The last passenger service from Ithaca to Owego was March 30, 1942, the documents state, but a freight route continued until the dissolution of the company. The true end of the DL&W Railroad was in 1956 when its holdings were transferred to the Lehigh Valley Railroad, which eventually terminated service in Ithaca as well. Though rail service faded from the station’s use, it did continue on as a transportation hub in Ithaca with buses. It started to be used by Greyhound Bus Lines in 1967.
At the PEDC meeting Wednesday, Susan Holland, director of Historic Ithaca, spoke in favor of historic designation and said the building played a “significant role in Ithaca’s history and development.” She also said it’s a rare example of work from a prominent architect. Other members of the public also supported the historic designation, saying the station has served as a gateway to Ithaca for decades.
As for the current situation on intercity buses since the closure of the Greyhound station on West Seneca Street, city and county officials are still considering long-term options. For now, buses are picking up and dropping off travelers on Green Street.
There are no looming plans of redevelopment at the site pushing a vote for historic designation. Some who spoke Wednesday night said they hope to see a creative use for the site.
The historic designation passed with ease Wednesday with a unanimous supportive vote.
Citywide overlay for primary structures
It seems to have been too soon for this zoning revision to be considered an “action item” on the agenda Wednesday. An overlay is being considered to address concerns of citywide infill development.
The issue of infill development really came to a head for the South Hill neighborhood last year when local residents voiced concerns about all the student-centric infill development and the loss of family homes. Neighbors came out in strong numbers to urge the city to do something about it, and what resulted was a South Hill Overlay District that made it so there can be only one primary structure on a lot. It was a pause on development while a neighborhood plan is created.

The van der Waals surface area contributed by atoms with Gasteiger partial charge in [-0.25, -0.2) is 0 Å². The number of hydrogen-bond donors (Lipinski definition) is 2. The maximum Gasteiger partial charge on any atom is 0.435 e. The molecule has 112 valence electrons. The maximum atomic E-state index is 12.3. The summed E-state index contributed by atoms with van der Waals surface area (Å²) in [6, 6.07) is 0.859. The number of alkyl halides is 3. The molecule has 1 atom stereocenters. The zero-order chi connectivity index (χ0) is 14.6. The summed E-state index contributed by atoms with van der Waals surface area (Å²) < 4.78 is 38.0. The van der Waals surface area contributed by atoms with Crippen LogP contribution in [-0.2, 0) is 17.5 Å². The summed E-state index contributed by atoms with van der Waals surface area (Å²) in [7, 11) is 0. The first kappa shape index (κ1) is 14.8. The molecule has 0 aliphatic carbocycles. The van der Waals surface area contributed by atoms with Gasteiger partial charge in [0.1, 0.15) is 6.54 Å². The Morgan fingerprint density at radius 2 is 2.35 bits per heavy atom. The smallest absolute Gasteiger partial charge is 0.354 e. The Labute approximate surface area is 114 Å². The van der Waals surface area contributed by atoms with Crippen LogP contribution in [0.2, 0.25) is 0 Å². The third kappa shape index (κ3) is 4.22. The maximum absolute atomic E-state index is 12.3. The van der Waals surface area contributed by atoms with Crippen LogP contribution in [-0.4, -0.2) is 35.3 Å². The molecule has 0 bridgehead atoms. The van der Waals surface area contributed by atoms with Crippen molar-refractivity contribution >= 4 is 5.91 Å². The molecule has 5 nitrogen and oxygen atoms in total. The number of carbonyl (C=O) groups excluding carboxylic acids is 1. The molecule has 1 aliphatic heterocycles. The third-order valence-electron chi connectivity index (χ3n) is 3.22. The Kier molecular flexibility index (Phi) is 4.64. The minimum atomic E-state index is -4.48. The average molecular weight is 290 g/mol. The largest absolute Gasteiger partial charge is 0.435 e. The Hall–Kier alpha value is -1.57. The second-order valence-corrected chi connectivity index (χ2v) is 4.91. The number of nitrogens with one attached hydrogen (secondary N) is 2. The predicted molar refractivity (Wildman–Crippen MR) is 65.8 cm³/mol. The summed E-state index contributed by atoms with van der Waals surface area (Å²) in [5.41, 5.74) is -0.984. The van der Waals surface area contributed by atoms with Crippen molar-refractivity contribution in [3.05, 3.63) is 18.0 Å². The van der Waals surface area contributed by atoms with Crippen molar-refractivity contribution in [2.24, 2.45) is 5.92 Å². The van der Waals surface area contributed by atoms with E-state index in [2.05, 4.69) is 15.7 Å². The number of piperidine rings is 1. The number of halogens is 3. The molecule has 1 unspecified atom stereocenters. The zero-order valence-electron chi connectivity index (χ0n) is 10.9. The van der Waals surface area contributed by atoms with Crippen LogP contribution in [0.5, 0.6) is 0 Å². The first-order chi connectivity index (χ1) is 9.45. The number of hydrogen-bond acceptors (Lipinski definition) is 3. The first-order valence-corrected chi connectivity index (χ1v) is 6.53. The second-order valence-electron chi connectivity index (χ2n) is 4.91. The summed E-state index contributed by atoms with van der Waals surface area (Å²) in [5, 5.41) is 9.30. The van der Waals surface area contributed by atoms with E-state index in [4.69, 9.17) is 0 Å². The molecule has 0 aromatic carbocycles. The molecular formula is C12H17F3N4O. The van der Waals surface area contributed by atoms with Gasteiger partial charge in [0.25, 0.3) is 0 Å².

Committee members were conflicted on the issue of creating a citywide measure, as they said infill does have benefits like creating needed affordable housing. Committee members debated whether to even vote to circulate the measure, but it did stir some discussion on city zoning, dwindling owner-occupied houses and high rates of renters, and how neighborhoods are transforming.
Alderperson Cynthia Brock, who was supportive of an overlay, said the city should preserve its concept of R-1 and R-2 zones, which are intended to be lower-density districts restricted to one- and two-family homes. But, as Economic Development Planner Jennifer Kusznir noted in a letter to the PEDC, as long as all of the site requirements can be met, a property owner is allowed under zoning to construct multiple primary structures on a lot. “This has the potential to significantly change the character of these neighborhoods,” wrote.
“What is currently happening is the dissolving of the R-1 and the R-2 until we do something to stop it,” Brock said.
Committee members voted 3-2 against circulating the concept memo for the overlay for comments, but the discussion will continue at future meetings.